|SM East's proposed new helmet|
featuring a chrome facemask.
The uniform craze was not limited to the collegiate game. A handful of Sunflower League teams upgraded to new uniforms last fall, and several more are expected to follow suit this season.
***Lawrence Free State is adding a green matte helmet to the fold, while SM East is toying with the idea of using a chrome facemask.
***SM Northwest has plans to wear gray pants, which is probably a first in program history for the black and orange. I thought they got it right last season moving from a sort of Peterbilt-ish helmet decal to more of a traditional Cougar.
***Olathe Northwest is modifying their uniforms to match those worn by the University of Kentucky football team. This might be the first time in history any football program at any level has done anything to emulate Kentucky football. Perhaps it's an homage to Olathe Northwest alum and Kentucky basketball player Willie Cauley-Stein. No word yet on if the uniform package will include an aqua paisley alternate.
Recruiting News and Other Notes
***Since the last update, several Sunflower League players have added new FBS offers. Olathe North's Marcel Spears now lists offers from Iowa State and Wyoming, in addition to Idado. Meanwhile, teammate Josh Moore added offers from Nebraska, Oklahoma and Oklahoma State.
|Olathe North's Marcel Spears recently|
took home MVP honors at the National
Underclassmen Football Combine. FBS
coaches are taking notice.
***Free State offensive tackle Scott Frantz recently listed his top three college choices as Kansas, Kansas State and Missouri. Frantz has received over nine FBS offers in total. He is targeting a June commitment date.
***Bishop Miege quarterback Ryan Willis (6-4, 200), ranked by Rivals.com as the nation's 18th best pro-style quarterback, recently committed to Kansas. For those who don't know, Willis began his high school career at Olathe East. He transferred to Miege for his junior season of football, to fill in at the starting quarterback position left by Montell Cozart (now the starting quarterback at Kansas) who had just graduated. Willis never saw varsity reps during his underclassman years with Olathe East, playing behind John Blazevic.
***Now that all players from the class of 2013 have graduated, we know exactly who signed to play at the FBS level. They are as follows: Olathe South's Braden Smith signed with Auburn; Olathe North's Jimmie Swain signed with Oregon; Free State's Joe Dineen signed with Kansas; Free State's Fred Wyatt signed with Northwestern; SM West's Justin Hobbs signed with Tulsa; SM West's Austin Chambers signed with BYU; and last, but certainly not least, SM West's Andre Maloney had committed to Kansas but never signed due to his untimely passing. SM South's Ra'Keim Abdul obtained an offer from New Mexico, but elected to attend Butler County Community College instead. The class of 2013 will certainly go down as one of the most talented in Sunflower League history.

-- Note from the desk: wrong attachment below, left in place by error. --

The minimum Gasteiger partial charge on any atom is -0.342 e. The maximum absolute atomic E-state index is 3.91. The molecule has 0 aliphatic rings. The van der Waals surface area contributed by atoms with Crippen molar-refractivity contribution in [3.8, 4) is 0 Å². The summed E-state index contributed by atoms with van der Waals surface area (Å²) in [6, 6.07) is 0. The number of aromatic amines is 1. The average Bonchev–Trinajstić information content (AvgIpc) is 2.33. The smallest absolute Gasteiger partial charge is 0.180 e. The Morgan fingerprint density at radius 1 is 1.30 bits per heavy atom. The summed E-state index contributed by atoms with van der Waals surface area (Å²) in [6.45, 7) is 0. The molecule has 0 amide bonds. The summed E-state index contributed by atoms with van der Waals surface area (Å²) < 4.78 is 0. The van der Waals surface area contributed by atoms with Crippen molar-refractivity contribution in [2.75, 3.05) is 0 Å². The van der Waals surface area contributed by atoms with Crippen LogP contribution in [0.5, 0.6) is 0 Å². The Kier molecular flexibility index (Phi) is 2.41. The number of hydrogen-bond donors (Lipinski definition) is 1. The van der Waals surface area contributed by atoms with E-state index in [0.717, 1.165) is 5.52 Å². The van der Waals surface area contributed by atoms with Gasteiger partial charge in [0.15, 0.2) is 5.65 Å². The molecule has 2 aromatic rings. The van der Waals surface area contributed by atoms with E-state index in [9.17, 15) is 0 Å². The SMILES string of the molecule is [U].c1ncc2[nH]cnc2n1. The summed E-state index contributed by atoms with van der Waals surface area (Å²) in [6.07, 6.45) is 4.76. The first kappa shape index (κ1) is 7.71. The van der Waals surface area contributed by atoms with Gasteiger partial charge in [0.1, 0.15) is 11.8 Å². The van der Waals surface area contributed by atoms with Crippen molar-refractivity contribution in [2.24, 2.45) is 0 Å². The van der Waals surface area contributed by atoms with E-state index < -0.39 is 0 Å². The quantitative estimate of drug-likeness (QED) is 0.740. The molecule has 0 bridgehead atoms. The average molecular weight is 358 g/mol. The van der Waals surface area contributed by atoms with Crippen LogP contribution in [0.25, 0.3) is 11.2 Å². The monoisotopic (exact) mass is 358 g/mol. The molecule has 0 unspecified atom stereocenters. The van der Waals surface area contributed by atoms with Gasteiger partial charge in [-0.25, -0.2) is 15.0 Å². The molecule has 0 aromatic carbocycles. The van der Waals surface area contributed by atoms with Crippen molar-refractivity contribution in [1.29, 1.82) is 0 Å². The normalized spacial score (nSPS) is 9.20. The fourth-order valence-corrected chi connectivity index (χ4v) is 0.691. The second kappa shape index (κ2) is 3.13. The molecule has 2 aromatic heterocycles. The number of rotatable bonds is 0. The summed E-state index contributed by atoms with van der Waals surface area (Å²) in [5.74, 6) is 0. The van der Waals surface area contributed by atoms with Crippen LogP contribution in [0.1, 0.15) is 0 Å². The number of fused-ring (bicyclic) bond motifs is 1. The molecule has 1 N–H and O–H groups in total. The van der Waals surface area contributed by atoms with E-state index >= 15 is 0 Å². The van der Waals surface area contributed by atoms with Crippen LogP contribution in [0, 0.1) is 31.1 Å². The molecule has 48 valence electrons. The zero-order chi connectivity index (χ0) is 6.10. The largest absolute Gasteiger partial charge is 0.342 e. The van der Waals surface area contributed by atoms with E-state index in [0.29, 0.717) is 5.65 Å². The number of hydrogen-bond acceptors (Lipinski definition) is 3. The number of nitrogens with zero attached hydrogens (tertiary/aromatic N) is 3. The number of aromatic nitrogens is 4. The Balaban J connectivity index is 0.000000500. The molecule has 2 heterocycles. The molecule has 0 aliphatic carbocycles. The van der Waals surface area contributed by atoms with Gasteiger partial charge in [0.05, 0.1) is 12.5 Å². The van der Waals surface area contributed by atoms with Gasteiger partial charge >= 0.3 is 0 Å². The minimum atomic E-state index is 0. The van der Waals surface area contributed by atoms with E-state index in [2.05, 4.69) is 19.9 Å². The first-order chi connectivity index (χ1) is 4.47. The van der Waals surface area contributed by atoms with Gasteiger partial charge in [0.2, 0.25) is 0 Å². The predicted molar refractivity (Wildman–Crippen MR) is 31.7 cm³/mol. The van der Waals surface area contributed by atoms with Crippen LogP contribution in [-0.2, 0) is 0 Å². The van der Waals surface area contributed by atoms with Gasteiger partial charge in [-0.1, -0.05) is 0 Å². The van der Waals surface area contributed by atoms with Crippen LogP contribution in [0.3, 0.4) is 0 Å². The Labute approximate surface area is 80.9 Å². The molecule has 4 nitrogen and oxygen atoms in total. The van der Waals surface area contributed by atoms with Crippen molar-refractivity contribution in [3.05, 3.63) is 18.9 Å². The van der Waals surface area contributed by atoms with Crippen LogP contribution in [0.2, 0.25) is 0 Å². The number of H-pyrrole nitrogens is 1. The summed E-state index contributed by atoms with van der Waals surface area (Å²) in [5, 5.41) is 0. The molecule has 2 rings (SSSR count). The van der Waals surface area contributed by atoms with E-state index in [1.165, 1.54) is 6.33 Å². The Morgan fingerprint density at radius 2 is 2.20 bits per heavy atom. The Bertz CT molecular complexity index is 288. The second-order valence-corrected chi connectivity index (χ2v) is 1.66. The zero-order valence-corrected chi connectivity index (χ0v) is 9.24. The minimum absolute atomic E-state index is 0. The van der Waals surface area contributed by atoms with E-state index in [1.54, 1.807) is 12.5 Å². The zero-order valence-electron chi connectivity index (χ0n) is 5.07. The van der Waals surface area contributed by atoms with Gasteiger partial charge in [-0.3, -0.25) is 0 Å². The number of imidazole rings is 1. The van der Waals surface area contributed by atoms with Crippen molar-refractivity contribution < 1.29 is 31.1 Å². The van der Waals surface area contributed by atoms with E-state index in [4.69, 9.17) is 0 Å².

***Turf has finally reached all corners of the Sunflower League (sentimental sigh). Turf installation took place at CBAC and ODAC earlier this spring, meaning all seven football stadiums in the Sunflower League now have synthetic turf surfaces.
Sunflower League Champion Determination
The new, week one open schedule policy adopted by the Sunflower League means the league champion(s) will be decided differently from prior years. From now on, the five guaranteed games of interleague play (weeks two through six for every team in the league) plus the first Sunflower League foe each team plays in districts will determine the champion, on the basis of winning percentage. In the case ONE or more teams do not play a Sunflower League opponent in districts, then the league champion will be determined on the basis of the aforementioned five Sunflower League games played by each team.
This second addendum means for 2014 and 2015 the Sunflower League champion will be determined on a winning percentage basis based on each team's record from week two through week six, since several league team DO NOT play Sunflower League opponents in districts.
|SM East head coach Dustin Delaney is|
a champion for the platooning sytem.
Photo by PVPost.com
It's going to be interesting seeing how the SM East football program progresses under head coach Dustin Delaney -- and more importantly, how well his system of platooning works over the next couple years.
For those who aren't familiar with the lingo, platooning is where your players play exclusively on either offense or defense. Typically, no player starts on offense and defense, although a player may get reps in both. In essence, this means you have 22 different starting football players at any given time. This allows players to develop more specifically at one position during the course of their high school career, instead of having to learn both an offensive and defensive position. It also allows your players to stay more fresh during the course of a game.
The rebuttal to platooning you hear most often from coaches is they don't have 22 players worthy of being starters. Or that you want your best players on the field as much as possible, so playing a great athlete on just offense or just defense limits their potential contributions.
By and large, the Sunflower League is not a platooning league. Although, there have been some exceptions. Kevin Kopecky instituted a platooning system at Leavenworth when he took over in 2010, and it seemed to work well as the program finally gained some traction. New head coach Mark Littrell, a Sunflower League veteran, went back to a more traditional non-platooning system last summer after taking the head coaching gig once Kopecky departed Leavenworth.
Then there's obviously Delaney and SM East, the poster children for platooning. In year one in the system the Lancers went 11-2 and advanced to their first state title in school history. What's more, by having 22 starters a season ago, the program is returning 16 starters after only losing six starters to graduation. In a more traditionally system, it's uncommon to return more than 10 starters in any given season.